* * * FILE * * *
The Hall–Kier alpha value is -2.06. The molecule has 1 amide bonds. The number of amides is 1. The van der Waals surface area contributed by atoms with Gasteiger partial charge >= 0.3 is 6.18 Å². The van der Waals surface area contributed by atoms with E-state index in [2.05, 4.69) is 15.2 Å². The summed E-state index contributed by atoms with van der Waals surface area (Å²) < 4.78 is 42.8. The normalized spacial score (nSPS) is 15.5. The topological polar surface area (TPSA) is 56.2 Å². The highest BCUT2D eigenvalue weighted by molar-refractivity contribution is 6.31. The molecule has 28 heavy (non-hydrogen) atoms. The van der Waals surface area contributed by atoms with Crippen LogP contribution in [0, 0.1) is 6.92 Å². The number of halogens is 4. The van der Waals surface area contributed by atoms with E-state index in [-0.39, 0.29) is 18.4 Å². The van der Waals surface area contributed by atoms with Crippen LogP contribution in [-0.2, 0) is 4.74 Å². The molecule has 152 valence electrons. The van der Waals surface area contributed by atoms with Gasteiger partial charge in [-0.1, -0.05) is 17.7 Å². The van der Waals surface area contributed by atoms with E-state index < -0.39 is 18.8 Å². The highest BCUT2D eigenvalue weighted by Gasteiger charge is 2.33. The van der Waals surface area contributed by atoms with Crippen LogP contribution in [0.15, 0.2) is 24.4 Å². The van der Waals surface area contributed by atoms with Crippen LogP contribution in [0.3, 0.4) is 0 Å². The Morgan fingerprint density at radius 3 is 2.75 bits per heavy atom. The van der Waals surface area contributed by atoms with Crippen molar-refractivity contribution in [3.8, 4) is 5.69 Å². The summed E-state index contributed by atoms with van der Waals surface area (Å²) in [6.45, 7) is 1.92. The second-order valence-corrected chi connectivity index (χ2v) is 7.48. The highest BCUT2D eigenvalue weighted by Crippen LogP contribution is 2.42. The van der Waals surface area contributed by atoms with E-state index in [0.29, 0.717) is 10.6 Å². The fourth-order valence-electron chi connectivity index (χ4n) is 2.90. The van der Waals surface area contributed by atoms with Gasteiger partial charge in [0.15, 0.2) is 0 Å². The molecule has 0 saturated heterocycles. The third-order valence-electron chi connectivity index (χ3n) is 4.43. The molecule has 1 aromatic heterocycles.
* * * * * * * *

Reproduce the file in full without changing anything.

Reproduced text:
The Hall–Kier alpha value is -2.06. The molecule has 1 amide bonds. The number of amides is 1. The van der Waals surface area contributed by atoms with Gasteiger partial charge >= 0.3 is 6.18 Å². The van der Waals surface area contributed by atoms with E-state index in [2.05, 4.69) is 15.2 Å². The summed E-state index contributed by atoms with van der Waals surface area (Å²) < 4.78 is 42.8. The normalized spacial score (nSPS) is 15.5. The topological polar surface area (TPSA) is 56.2 Å². The highest BCUT2D eigenvalue weighted by molar-refractivity contribution is 6.31. The molecule has 28 heavy (non-hydrogen) atoms. The van der Waals surface area contributed by atoms with Crippen LogP contribution in [0, 0.1) is 6.92 Å². The number of halogens is 4. The van der Waals surface area contributed by atoms with E-state index in [-0.39, 0.29) is 18.4 Å². The van der Waals surface area contributed by atoms with Crippen LogP contribution in [-0.2, 0) is 4.74 Å². The molecule has 152 valence electrons. The van der Waals surface area contributed by atoms with Gasteiger partial charge in [-0.1, -0.05) is 17.7 Å². The van der Waals surface area contributed by atoms with E-state index < -0.39 is 18.8 Å². The highest BCUT2D eigenvalue weighted by Gasteiger charge is 2.33. The van der Waals surface area contributed by atoms with Crippen LogP contribution in [0.15, 0.2) is 24.4 Å². The van der Waals surface area contributed by atoms with Crippen LogP contribution in [0.3, 0.4) is 0 Å². The Morgan fingerprint density at radius 3 is 2.75 bits per heavy atom. The van der Waals surface area contributed by atoms with Crippen molar-refractivity contribution in [3.8, 4) is 5.69 Å². The summed E-state index contributed by atoms with van der Waals surface area (Å²) in [6.45, 7) is 1.92. The second-order valence-corrected chi connectivity index (χ2v) is 7.48. The highest BCUT2D eigenvalue weighted by Crippen LogP contribution is 2.42. The van der Waals surface area contributed by atoms with E-state index in [0.29, 0.717) is 10.6 Å². The fourth-order valence-electron chi connectivity index (χ4n) is 2.90. The van der Waals surface area contributed by atoms with Gasteiger partial charge in [0.15, 0.2) is 0 Å². The molecule has 0 saturated heterocycles. The third-order valence-electron chi connectivity index (χ3n) is 4.43. The molecule has 1 aromatic heterocycles.